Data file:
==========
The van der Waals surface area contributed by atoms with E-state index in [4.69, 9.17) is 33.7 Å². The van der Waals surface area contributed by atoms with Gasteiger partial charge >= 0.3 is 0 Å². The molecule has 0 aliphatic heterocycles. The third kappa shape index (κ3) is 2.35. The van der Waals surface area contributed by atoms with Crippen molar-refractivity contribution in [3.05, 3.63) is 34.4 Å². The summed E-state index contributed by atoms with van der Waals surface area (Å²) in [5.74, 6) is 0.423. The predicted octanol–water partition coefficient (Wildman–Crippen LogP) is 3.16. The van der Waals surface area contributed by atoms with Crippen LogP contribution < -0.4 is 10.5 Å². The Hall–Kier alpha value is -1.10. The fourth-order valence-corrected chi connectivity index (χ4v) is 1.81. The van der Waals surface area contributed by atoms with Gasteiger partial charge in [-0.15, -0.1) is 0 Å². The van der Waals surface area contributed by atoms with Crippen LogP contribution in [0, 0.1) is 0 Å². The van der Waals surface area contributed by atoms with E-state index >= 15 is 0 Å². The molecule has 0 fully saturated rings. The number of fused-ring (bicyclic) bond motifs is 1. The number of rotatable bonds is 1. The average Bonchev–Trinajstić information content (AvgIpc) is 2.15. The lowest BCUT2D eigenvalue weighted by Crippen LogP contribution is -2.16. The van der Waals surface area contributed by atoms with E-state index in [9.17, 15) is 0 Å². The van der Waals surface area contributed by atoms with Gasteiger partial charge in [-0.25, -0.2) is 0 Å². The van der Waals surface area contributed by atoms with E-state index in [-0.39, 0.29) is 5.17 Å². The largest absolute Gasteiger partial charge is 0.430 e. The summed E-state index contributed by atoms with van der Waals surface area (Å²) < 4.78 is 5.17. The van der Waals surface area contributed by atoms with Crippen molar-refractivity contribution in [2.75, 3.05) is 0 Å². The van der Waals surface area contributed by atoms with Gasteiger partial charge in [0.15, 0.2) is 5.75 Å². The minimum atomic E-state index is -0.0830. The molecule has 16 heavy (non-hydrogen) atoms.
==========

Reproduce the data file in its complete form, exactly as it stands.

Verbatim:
The van der Waals surface area contributed by atoms with E-state index in [4.69, 9.17) is 33.7 Å². The van der Waals surface area contributed by atoms with Gasteiger partial charge >= 0.3 is 0 Å². The molecule has 0 aliphatic heterocycles. The third kappa shape index (κ3) is 2.35. The van der Waals surface area contributed by atoms with Crippen molar-refractivity contribution in [3.05, 3.63) is 34.4 Å². The summed E-state index contributed by atoms with van der Waals surface area (Å²) in [5.74, 6) is 0.423. The predicted octanol–water partition coefficient (Wildman–Crippen LogP) is 3.16. The van der Waals surface area contributed by atoms with Crippen LogP contribution < -0.4 is 10.5 Å². The Hall–Kier alpha value is -1.10. The fourth-order valence-corrected chi connectivity index (χ4v) is 1.81. The van der Waals surface area contributed by atoms with Gasteiger partial charge in [-0.15, -0.1) is 0 Å². The van der Waals surface area contributed by atoms with Crippen LogP contribution in [0, 0.1) is 0 Å². The van der Waals surface area contributed by atoms with E-state index >= 15 is 0 Å². The molecule has 0 fully saturated rings. The number of fused-ring (bicyclic) bond motifs is 1. The number of rotatable bonds is 1. The average Bonchev–Trinajstić information content (AvgIpc) is 2.15. The lowest BCUT2D eigenvalue weighted by Crippen LogP contribution is -2.16. The van der Waals surface area contributed by atoms with E-state index in [9.17, 15) is 0 Å². The van der Waals surface area contributed by atoms with Gasteiger partial charge in [-0.25, -0.2) is 0 Å². The van der Waals surface area contributed by atoms with E-state index in [-0.39, 0.29) is 5.17 Å². The largest absolute Gasteiger partial charge is 0.430 e. The summed E-state index contributed by atoms with van der Waals surface area (Å²) < 4.78 is 5.17. The van der Waals surface area contributed by atoms with Crippen molar-refractivity contribution in [2.75, 3.05) is 0 Å². The van der Waals surface area contributed by atoms with Gasteiger partial charge in [0.15, 0.2) is 5.75 Å². The minimum atomic E-state index is -0.0830. The molecule has 16 heavy (non-hydrogen) atoms.